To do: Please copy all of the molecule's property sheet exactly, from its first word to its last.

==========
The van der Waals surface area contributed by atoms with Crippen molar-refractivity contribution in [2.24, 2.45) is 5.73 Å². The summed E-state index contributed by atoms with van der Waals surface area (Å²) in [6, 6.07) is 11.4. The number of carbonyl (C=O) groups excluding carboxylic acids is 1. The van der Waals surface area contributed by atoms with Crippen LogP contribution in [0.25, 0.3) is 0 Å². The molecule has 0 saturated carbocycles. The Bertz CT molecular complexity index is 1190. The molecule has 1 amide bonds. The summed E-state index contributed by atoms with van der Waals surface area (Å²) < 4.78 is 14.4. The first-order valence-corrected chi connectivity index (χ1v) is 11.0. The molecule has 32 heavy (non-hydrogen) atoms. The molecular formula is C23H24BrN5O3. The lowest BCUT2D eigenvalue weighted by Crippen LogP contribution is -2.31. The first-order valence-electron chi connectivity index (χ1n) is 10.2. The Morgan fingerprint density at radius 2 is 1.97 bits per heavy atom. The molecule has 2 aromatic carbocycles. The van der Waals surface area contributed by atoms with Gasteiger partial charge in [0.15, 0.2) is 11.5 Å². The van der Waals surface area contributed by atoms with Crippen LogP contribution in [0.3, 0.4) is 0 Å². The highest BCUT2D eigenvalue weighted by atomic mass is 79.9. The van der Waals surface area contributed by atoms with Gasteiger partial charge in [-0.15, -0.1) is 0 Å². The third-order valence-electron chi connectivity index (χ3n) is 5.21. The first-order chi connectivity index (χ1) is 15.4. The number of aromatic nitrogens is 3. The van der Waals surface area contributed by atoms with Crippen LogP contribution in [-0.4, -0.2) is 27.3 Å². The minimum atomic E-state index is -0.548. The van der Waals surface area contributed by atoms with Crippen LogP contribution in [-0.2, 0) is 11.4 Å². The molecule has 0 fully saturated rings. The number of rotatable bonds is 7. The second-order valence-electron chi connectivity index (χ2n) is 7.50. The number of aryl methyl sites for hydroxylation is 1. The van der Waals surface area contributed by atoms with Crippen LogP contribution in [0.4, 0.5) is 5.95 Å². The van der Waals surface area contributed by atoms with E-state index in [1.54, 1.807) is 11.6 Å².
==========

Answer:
The van der Waals surface area contributed by atoms with Crippen molar-refractivity contribution in [2.24, 2.45) is 5.73 Å². The summed E-state index contributed by atoms with van der Waals surface area (Å²) in [6, 6.07) is 11.4. The number of carbonyl (C=O) groups excluding carboxylic acids is 1. The van der Waals surface area contributed by atoms with Crippen LogP contribution in [0.25, 0.3) is 0 Å². The molecule has 0 saturated carbocycles. The Bertz CT molecular complexity index is 1190. The molecule has 1 amide bonds. The summed E-state index contributed by atoms with van der Waals surface area (Å²) < 4.78 is 14.4. The first-order valence-corrected chi connectivity index (χ1v) is 11.0. The molecule has 32 heavy (non-hydrogen) atoms. The molecular formula is C23H24BrN5O3. The lowest BCUT2D eigenvalue weighted by Crippen LogP contribution is -2.31. The first-order valence-electron chi connectivity index (χ1n) is 10.2. The Morgan fingerprint density at radius 2 is 1.97 bits per heavy atom. The molecule has 2 aromatic carbocycles. The van der Waals surface area contributed by atoms with Gasteiger partial charge in [0.15, 0.2) is 11.5 Å². The van der Waals surface area contributed by atoms with Crippen LogP contribution in [0.3, 0.4) is 0 Å². The highest BCUT2D eigenvalue weighted by atomic mass is 79.9. The van der Waals surface area contributed by atoms with Gasteiger partial charge in [-0.15, -0.1) is 0 Å². The third-order valence-electron chi connectivity index (χ3n) is 5.21. The first-order chi connectivity index (χ1) is 15.4. The number of aromatic nitrogens is 3. The van der Waals surface area contributed by atoms with Crippen LogP contribution in [-0.4, -0.2) is 27.3 Å². The minimum atomic E-state index is -0.548. The van der Waals surface area contributed by atoms with Crippen LogP contribution in [-0.2, 0) is 11.4 Å². The molecule has 0 fully saturated rings. The number of rotatable bonds is 7. The second-order valence-electron chi connectivity index (χ2n) is 7.50. The number of aryl methyl sites for hydroxylation is 1. The van der Waals surface area contributed by atoms with Crippen LogP contribution in [0.4, 0.5) is 5.95 Å². The van der Waals surface area contributed by atoms with E-state index in [1.54, 1.807) is 11.6 Å².